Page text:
Wednesday, June 8, 2011

GMO Seeds Face A More Skeptical Public As Studies Show Problems

Credit the Seed Library of Los Angeles and the people that make it happen with being ever so slightly ahead of the curve.  It seems like Monsanto and other biotech firms are going to be facing a public that is increasingly unreceptive to being hoodwinked.  Shrill cries that we need biotech to prevent world hunger now are being compared to studies that find GMO food causes documented harm to the animals that consume them (humans are in the class of critters called 'animals' lest you don't know).

First, Round Up Birth Defects! - the story is more notable in that it doesn't really address that Round Up causes birth defects but rather that regulators knew it caused birth defects as much as 21 years ago!  It makes me sad that these corporations were able to keep that little nugget of truth out of the public eye for so long.  Still, just on gut level, many people have decided that GMO food can't possibly be good for you.

One of the points that the producers of GMOs have always made is that genetically modifying plants in the lab was merely an extension of plant breeding that man has done since the beginning of agriculture. A quick perusal of the facts shows that this claim is truly stupendous in the leaps of logic it tries to take - there is nothing about genetically modifying DNA that compares to traditional plant breeding.  No amount of traditional plant breeding would ever get genes from a completely other living entity into a plant's DNA.  There is nothing in traditional plant breeding that messes with DNA in the same way as genetic modification and to try to define it as merely an extension of choosing plants that exhibit qualities we prefer is preposterous and insulting us with this argument needs to be stopped.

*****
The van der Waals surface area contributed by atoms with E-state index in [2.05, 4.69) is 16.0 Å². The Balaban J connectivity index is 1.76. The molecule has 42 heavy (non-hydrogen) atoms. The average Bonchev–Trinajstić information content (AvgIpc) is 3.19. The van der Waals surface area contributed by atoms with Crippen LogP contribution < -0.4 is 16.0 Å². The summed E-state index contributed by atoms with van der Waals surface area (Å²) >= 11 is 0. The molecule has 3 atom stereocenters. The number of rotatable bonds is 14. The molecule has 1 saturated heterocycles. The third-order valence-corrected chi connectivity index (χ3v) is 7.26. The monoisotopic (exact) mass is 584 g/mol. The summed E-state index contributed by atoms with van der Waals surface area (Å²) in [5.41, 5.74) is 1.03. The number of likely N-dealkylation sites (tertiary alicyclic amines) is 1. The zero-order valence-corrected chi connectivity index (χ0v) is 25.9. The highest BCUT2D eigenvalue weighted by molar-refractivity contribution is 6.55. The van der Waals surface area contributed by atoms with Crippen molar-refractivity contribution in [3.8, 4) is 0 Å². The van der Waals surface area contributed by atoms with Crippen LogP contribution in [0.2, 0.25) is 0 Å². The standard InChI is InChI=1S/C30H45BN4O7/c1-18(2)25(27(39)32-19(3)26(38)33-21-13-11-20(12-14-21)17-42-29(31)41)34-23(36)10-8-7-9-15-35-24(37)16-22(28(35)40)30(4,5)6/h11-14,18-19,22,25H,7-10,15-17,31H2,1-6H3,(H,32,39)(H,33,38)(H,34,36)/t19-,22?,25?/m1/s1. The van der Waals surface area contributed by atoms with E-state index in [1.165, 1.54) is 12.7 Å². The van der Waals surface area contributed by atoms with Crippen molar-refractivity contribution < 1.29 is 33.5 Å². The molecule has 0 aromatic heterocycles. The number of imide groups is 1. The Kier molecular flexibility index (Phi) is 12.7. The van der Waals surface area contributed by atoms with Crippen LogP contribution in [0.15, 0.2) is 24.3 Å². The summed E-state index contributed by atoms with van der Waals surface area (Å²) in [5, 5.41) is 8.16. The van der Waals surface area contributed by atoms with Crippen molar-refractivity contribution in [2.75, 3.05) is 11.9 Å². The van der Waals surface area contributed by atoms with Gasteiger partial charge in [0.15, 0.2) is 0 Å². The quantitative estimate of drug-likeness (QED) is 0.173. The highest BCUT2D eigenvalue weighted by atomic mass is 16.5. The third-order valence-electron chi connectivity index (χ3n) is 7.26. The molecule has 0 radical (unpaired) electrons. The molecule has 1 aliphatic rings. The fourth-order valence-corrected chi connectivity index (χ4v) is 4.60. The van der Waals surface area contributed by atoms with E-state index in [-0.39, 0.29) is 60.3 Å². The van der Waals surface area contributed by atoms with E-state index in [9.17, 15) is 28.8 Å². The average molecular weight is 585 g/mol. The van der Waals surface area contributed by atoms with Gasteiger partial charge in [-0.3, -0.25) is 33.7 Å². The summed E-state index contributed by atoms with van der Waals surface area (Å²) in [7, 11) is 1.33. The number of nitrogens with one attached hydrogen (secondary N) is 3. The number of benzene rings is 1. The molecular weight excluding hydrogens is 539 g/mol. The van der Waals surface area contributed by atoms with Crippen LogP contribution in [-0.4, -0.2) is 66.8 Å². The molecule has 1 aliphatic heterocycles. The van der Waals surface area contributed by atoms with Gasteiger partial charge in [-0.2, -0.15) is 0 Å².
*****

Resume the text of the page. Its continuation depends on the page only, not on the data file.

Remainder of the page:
We know climate change is upon us.  I have planted beets this week - they are a 'winter crop' in Los Angeles, but with the continued coolness of June (June is never HOT, but the cool has been a little too cool for me), I am not doing what I did last year.  Last year, it was cool this late in June and I waited in vain for the heat that never came.  I got 10% of the tomato harvest I got the year before.  This year I am not going to repeat; I will plant a cool weather crops along side my heat lovers and figure I'll get something from one or the other. A report from the New York Times talks about the struggles we will be up against in feeding the exploding human population on this earth.

Finally, a paper that declares that Public Research, Not GMOs Is the Key To World Food Supplies.  We come back to the central fact that the Seed Library of Los Angeles embodies:  the best way to save seeds from contamination by genetic modification and its host of problems, is to grow seeds of edible species in the cities - away from modern farming practices that pollute food with poisons and allow contamination from genetic modification.  The good news is that these negatives barely exist in the city (compared to farmland) and so we can grow our food and our plants to seed with a purity that cannot be obtained in out of the city.

SLOLA's next meeting will be July 10th at The Learning Garden at 2:00 PM.  Please come out and support our work for the good of all of us - we will have a fresh boatload of seeds available to check out from our library and other fun things to share.


1 comment:

  1. The original article on birth defects can be found via this link: